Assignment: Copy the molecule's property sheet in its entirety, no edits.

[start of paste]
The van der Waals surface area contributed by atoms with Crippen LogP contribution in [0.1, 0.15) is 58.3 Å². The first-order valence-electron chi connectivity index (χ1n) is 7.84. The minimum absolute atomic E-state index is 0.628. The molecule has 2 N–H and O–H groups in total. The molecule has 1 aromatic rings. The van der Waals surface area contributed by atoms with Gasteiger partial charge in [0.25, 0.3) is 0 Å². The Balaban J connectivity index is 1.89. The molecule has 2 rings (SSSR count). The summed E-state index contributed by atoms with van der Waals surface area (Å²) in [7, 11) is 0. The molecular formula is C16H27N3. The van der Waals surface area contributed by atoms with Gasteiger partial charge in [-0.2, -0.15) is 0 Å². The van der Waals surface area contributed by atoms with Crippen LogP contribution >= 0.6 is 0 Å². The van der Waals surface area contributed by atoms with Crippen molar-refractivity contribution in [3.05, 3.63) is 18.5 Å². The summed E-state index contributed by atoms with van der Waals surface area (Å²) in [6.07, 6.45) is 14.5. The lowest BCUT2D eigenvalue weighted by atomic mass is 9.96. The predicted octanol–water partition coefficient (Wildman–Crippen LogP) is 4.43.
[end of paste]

The van der Waals surface area contributed by atoms with Crippen LogP contribution in [0.1, 0.15) is 58.3 Å². The first-order valence-electron chi connectivity index (χ1n) is 7.84. The minimum absolute atomic E-state index is 0.628. The molecule has 2 N–H and O–H groups in total. The molecule has 1 aromatic rings. The van der Waals surface area contributed by atoms with Gasteiger partial charge in [0.25, 0.3) is 0 Å². The Balaban J connectivity index is 1.89. The molecule has 2 rings (SSSR count). The summed E-state index contributed by atoms with van der Waals surface area (Å²) in [7, 11) is 0. The molecular formula is C16H27N3. The van der Waals surface area contributed by atoms with Gasteiger partial charge in [-0.2, -0.15) is 0 Å². The van der Waals surface area contributed by atoms with Crippen LogP contribution >= 0.6 is 0 Å². The van der Waals surface area contributed by atoms with Crippen molar-refractivity contribution in [3.05, 3.63) is 18.5 Å². The summed E-state index contributed by atoms with van der Waals surface area (Å²) in [6.07, 6.45) is 14.5. The lowest BCUT2D eigenvalue weighted by atomic mass is 9.96. The predicted octanol–water partition coefficient (Wildman–Crippen LogP) is 4.43.